Trauma haunts Puerto Rico kids

Is­land’s lead­ers worry about last­ing men­tal harm to chil­dren

Chicago Sun-Times - - OPINION - Rick Jervis

ORO­CO­VIS, Puerto Rico – Chil­dren in this moun­tain ham­let have seen roofs blown off their homes, en­dured weeks of cold din­ners and hot nights and wit­nessed loved ones die in their liv­ing rooms.

Seven weeks after Hur­ri­cane Maria roared through Oro­co­vis on its deadly path through Puerto Rico, lead­ers fear the psy­cho­log­i­cal ef­fects of the storm on chil­dren will be long- last­ing and hard to erase.

“Many of them don’t yet un­der­stand the im­pact,” Oro­co­vis Mayor Jesús Colón Ber­lin­geri said. “They don’t un­der­stand why their house doesn’t have wa­ter, why their house doesn’t have power, why it no longer has a roof. “They need help.” Men­tal health is be­com­ing a grow­ing con­cern for dis­as­ter and Puerto Ri­can of­fi­cials. Maria, which landed here Sept. 20, was the most dev­as­tat­ing storm to hit the is­land in 70 years, killing more than 50 peo­ple, dis­plac­ing thou­sands and up­end­ing the lives of Puerto Rico’s 3.4 mil­lion in­hab­i­tants.

Chil­dren who ex­pe­ri­ence de­struc­tive storms are of­ten the most vul­ner­a­ble to long- term men­tal health ef­fects, said Ir­win Redlener, head of the Na­tional Cen­ter for Dis­as­ter Pre­pared­ness at Columbia Univer­sity’s Mail­man School of Pub­lic Health and pres­i­dent of the Chil­dren’s Health Fund.

A study Redlener led after Hur­ri­cane Ka­t­rina in the Gulf found that one- third of chil­dren in that dis­as­ter re­ported to have at least one men­tal health prob­lem, but fewer than half of their par­ents were able to ac­cess pro­fes­sional ser­vices. Chil­dren post- Ka­t­rina were 41⁄ times more likely to have se­ri­ous emo­tional dis­tur­bances than those not af­fected by the dis­as­ter, the study showed.

Maria may spur even more is­sues, since the storm af­fected vir­tu­ally the en­tire is­land and many fam­ily mem­bers have been so busy se­cur­ing ba­sic needs, such as food and wa­ter, that chil­dren’s needs may be over­looked,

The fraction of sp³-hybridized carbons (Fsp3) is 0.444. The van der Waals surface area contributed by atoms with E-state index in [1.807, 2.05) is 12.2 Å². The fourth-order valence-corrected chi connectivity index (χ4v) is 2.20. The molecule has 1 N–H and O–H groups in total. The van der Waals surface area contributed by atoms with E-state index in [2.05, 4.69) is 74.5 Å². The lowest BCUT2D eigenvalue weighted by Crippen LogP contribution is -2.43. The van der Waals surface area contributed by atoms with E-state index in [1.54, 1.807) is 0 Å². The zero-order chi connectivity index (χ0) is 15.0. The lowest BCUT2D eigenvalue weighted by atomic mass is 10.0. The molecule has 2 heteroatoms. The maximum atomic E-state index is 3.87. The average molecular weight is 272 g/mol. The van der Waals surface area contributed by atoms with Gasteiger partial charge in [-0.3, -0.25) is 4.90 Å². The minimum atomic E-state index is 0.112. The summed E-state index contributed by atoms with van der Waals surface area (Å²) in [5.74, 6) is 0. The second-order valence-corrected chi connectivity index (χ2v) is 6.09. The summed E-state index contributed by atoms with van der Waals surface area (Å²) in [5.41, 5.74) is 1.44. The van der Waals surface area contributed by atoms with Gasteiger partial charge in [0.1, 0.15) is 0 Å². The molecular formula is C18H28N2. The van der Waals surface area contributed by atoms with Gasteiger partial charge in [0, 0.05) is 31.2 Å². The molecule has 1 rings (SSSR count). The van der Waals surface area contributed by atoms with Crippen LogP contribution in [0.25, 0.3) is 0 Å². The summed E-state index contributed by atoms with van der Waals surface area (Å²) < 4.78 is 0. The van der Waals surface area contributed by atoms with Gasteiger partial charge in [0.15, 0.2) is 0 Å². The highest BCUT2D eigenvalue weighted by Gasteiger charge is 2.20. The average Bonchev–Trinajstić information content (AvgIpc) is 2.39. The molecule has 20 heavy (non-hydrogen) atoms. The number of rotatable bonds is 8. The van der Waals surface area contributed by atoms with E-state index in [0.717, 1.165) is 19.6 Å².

“Many of them don’t yet un­der­stand the im­pact.” Jesús Colón Ber­lin­geri Mayor of Oro­co­vis

Redlener said.

Most schools have been closed since the hur­ri­cane hit six weeks ago, though some are likely to re­open this week, re­turn­ing some nor­malcy to young­sters’ lives.

The U. S. Depart­ment of Health and Hu­man Ser­vices and lo­cal groups such as the Ponce Health Sci­ences Univer­sity de­ployed men­tal health ser­vices to im­pacted ar­eas, though much more is prob­a­bly needed, Redlener said.

“There’s go­ing to be a mis­match of re­sources and need,” he said.

In Oro­co­vis, a re­mote moun­tain town that fed­eral aid is slow to reach, ed­u­ca­tors ac­cepted an of­fer from Con­necti­cut- based Save the Chil­dren to launch a tem­po­rary child care fa­cil­ity in a shut­tered Catholic school.

Eu­ge­nio Soto, an ed­u­ca­tor and pro­gram co­or­di­na­tor, said 154 chil­dren ages 4 to 15 signed up and spent each morn­ing, from 8 a. m. to noon, the past two weeks sur­rounded by teach­ers, so­cial work­ers and other stu­dents.

At first, the stu­dents were with­drawn and kept to them­selves, he said.

“It’s like they had some­thing in­side and they didn’t want any­one to know about it,” Soto said.

Slowly, through pro­grams de­signed to ver­bal­ize thoughts, the stu­dents be­gan shar­ing their ex­pe­ri­ences: how their house lost a roof or their fam­ily was dis­placed, he said.

One stu­dent was up­set that school sup­plies had blown away in the storm. They be­gan talk­ing more. “They could see that we were all go­ing through the same thing, but it hasn’t been the end of the world,” Soto said.

JASPER COLT/ USA TO­DAY

Puerto Rico says its chil­dren need help to deal with the dam­age done by Hur­ri­cane Maria.

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